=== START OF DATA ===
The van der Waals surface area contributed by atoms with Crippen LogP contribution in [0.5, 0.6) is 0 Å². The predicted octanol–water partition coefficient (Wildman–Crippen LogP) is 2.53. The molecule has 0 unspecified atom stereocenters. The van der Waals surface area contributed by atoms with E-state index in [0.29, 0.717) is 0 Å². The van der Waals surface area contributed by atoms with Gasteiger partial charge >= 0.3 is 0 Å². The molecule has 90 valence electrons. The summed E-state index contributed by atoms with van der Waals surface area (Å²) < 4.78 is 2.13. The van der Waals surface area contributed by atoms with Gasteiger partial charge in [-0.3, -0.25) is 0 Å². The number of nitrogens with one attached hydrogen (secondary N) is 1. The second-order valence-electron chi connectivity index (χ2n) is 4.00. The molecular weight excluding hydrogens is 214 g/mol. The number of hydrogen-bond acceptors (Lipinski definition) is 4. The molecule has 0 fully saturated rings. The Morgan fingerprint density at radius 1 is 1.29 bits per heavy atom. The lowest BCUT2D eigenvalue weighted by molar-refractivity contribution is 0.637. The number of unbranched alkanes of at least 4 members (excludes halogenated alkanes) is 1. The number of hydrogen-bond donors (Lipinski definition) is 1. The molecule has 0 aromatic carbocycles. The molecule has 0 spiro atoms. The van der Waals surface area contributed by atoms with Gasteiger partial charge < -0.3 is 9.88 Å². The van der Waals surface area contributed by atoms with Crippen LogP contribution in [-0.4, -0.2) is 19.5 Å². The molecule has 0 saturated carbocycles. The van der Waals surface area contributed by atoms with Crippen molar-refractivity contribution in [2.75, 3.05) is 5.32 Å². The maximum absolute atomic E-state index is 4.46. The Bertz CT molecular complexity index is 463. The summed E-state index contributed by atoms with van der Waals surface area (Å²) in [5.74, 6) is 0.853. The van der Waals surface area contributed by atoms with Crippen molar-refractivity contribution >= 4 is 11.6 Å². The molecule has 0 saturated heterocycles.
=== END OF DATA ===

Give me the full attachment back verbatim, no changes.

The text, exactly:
The van der Waals surface area contributed by atoms with Crippen LogP contribution in [0.5, 0.6) is 0 Å². The predicted octanol–water partition coefficient (Wildman–Crippen LogP) is 2.53. The molecule has 0 unspecified atom stereocenters. The van der Waals surface area contributed by atoms with E-state index in [0.29, 0.717) is 0 Å². The van der Waals surface area contributed by atoms with Gasteiger partial charge >= 0.3 is 0 Å². The molecule has 90 valence electrons. The summed E-state index contributed by atoms with van der Waals surface area (Å²) < 4.78 is 2.13. The van der Waals surface area contributed by atoms with Gasteiger partial charge in [-0.3, -0.25) is 0 Å². The number of nitrogens with one attached hydrogen (secondary N) is 1. The second-order valence-electron chi connectivity index (χ2n) is 4.00. The molecular weight excluding hydrogens is 214 g/mol. The number of hydrogen-bond acceptors (Lipinski definition) is 4. The molecule has 0 fully saturated rings. The Morgan fingerprint density at radius 1 is 1.29 bits per heavy atom. The lowest BCUT2D eigenvalue weighted by molar-refractivity contribution is 0.637. The number of unbranched alkanes of at least 4 members (excludes halogenated alkanes) is 1. The number of hydrogen-bond donors (Lipinski definition) is 1. The molecule has 0 aromatic carbocycles. The molecule has 0 spiro atoms. The van der Waals surface area contributed by atoms with Gasteiger partial charge < -0.3 is 9.88 Å². The van der Waals surface area contributed by atoms with Crippen LogP contribution in [-0.4, -0.2) is 19.5 Å². The molecule has 0 saturated carbocycles. The van der Waals surface area contributed by atoms with Crippen molar-refractivity contribution in [2.75, 3.05) is 5.32 Å². The maximum absolute atomic E-state index is 4.46. The Bertz CT molecular complexity index is 463. The summed E-state index contributed by atoms with van der Waals surface area (Å²) in [5.74, 6) is 0.853. The van der Waals surface area contributed by atoms with Crippen molar-refractivity contribution >= 4 is 11.6 Å². The molecule has 0 saturated heterocycles.